By many accounts, LeEco was set to be the next major player in the US tech market. But its bank accounts indicate that this won't be the case. Everything is going south for the Chinese startup and in the latest blow, Vizio is suing the company for $US60 ($78) million. Vizio claims that LeEco executives misrepresented its finances in a failed acquisition deal.
LeEco had its hands in everything. Movies, electric cars, VR, smartphones, TVs — you name it, LeEco was making it. And it was doing well in China. Then the company tried to expand into the US and everything unravelled. Executives admitted in November that the company was growing too fast. The solution? Just get bigger. A $US2 ($3) billion acquisition of TV giant Vizio was announced. Then it was unannounced. The two companies said at the time that "regulatory headwinds" had caused them to call it off, but don't worry, they said, they're working on a partnership. Now, Vizio has dropped all pretenses and is calling out LeEco for allegedly being a dishonest deadbeat company.
The lawsuit filed by Vizio on Tuesday claims that LeEco owed a $US100 ($130) million buyer-termination fee when the acquisition fell through. According to court documents, LeEco arranged a partnership with Vizio that required a payment of $US40 ($52) million up front, $US10 ($13) million at a later date, and a $US50 ($65) million investment in a joint venture that would give Vizio better access to the Chinese market. Vizio claims that it received the $US40 ($52) million and LeEco representatives have been "radio silent" when contacted about the rest of the deal.
The PR spin about "regulatory headwinds" is out and Vizio claims that executives from LeEco misled them about available finances. According to the suit, LeEco:
desperately needed to either obtain the instant financial stability, credibility, and resources that a merger with Vizio would bring, or at least to create a widespread and dramatic public impression of their own financial health and well-being to grow or continue in business that would come with the announcement of such an intended merger.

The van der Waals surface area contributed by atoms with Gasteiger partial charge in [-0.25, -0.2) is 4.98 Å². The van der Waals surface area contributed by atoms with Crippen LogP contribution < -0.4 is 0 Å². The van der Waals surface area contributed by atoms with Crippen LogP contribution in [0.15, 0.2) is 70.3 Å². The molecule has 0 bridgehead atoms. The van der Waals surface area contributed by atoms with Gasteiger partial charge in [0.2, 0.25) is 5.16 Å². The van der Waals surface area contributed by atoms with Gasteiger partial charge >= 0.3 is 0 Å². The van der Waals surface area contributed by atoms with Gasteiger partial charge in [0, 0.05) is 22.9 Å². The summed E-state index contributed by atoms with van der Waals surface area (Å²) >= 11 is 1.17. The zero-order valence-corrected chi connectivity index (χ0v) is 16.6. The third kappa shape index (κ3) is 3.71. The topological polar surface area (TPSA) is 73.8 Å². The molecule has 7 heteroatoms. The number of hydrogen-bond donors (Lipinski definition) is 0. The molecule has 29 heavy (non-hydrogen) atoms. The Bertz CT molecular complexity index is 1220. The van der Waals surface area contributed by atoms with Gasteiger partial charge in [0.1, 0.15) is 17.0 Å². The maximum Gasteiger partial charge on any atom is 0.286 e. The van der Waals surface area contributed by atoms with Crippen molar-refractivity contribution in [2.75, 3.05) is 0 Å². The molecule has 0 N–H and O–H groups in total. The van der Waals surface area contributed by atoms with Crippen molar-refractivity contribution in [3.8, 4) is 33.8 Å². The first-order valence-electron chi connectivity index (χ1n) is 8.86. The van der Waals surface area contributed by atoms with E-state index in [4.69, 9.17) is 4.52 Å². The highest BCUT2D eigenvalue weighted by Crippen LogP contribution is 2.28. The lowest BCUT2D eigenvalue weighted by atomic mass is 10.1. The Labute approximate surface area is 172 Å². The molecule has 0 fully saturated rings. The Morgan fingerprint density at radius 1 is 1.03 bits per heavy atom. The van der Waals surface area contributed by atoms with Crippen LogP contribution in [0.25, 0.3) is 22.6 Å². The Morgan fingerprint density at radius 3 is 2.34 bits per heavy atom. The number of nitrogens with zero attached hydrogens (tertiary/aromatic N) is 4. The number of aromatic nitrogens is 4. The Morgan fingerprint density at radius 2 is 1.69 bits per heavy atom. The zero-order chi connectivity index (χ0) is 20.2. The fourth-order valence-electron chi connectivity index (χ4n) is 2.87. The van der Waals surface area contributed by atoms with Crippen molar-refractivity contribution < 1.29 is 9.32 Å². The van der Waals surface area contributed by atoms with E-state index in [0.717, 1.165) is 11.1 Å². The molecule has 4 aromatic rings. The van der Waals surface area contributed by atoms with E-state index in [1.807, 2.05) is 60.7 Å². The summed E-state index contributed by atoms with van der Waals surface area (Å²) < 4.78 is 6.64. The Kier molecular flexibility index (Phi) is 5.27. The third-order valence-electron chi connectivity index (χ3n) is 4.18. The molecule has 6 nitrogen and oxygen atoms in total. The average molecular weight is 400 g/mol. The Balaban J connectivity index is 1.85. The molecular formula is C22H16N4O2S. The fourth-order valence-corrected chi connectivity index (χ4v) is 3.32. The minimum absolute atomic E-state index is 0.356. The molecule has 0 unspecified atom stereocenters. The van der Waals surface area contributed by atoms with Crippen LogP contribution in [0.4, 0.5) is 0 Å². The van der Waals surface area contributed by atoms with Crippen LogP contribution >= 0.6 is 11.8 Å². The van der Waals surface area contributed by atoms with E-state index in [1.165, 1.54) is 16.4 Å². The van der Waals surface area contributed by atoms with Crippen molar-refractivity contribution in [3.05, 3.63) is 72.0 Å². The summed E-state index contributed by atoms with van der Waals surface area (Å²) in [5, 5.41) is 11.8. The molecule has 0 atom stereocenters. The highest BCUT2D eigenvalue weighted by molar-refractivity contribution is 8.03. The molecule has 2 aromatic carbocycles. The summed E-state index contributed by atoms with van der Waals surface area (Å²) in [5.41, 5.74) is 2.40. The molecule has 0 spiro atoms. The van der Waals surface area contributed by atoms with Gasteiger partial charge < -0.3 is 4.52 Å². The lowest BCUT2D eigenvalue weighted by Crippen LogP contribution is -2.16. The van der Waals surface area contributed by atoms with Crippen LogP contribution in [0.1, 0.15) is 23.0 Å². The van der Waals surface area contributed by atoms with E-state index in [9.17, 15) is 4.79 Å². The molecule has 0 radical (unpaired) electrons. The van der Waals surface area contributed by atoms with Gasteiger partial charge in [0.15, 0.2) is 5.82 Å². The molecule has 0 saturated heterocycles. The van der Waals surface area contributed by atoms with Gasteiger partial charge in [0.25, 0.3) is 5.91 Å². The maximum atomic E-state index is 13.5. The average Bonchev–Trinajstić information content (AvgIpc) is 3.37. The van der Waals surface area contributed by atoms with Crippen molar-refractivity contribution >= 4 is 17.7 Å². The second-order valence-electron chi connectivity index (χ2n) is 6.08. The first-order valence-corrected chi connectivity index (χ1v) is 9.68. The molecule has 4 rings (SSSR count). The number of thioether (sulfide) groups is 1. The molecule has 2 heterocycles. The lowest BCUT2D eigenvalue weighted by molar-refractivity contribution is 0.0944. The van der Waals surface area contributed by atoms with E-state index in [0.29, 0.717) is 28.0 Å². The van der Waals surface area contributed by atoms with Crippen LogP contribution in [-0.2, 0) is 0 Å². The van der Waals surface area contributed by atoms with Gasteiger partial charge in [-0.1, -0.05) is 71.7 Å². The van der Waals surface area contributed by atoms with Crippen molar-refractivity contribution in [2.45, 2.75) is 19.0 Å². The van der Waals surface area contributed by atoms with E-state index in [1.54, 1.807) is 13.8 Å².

Vizio further alleges that LeEco hoped to use Vizio's connections and private customer data for its own purposes. From the suit:
[LeEco] concocted a secret plan, at or about that time, to use [the] publicly announced intended merger with VIZIO to gain or try to obtain access to VIZIO's large corporate customers and key decision makers thereat for their own purposes and by means of confidential customer information that had been developed … and provide LeEco with access to VIZIO's confidential customer information, including contact information, account history, purchasing needs or requirements, contract terms, and the like.
LeEco's founder and CEO Jia Yueting, SVP of Finance, a director of LeEco's holding company are all specifically named as executives that misled Vizio in the course of the merger.
The suit is targeting Le Technology, a California-based subsidiary. In the event that the China-based LeEco is found guilty, Vizio could have a hard time collecting that money. Jia Yueting had $US182 ($237) million in assets frozen by a Chinese court last week. The CEO is also heavily invested in the floundering automaker Faraday Future, which had its own disasters this week. Throw in the $US6 ($8) billion in capital that was raised for LeEco's expansion and there could be enough debt on the books to make the company worth less than a mid-range Vizio television.
One also has to ask how this happened to Vizio. The company is hugely successful in the US, and the original acquisition deal could have been ruinous to its future. Why did Vizio announce the agreement before understanding its partner's finances? When billions are involved, sometimes it seems like common sense just flies out the window.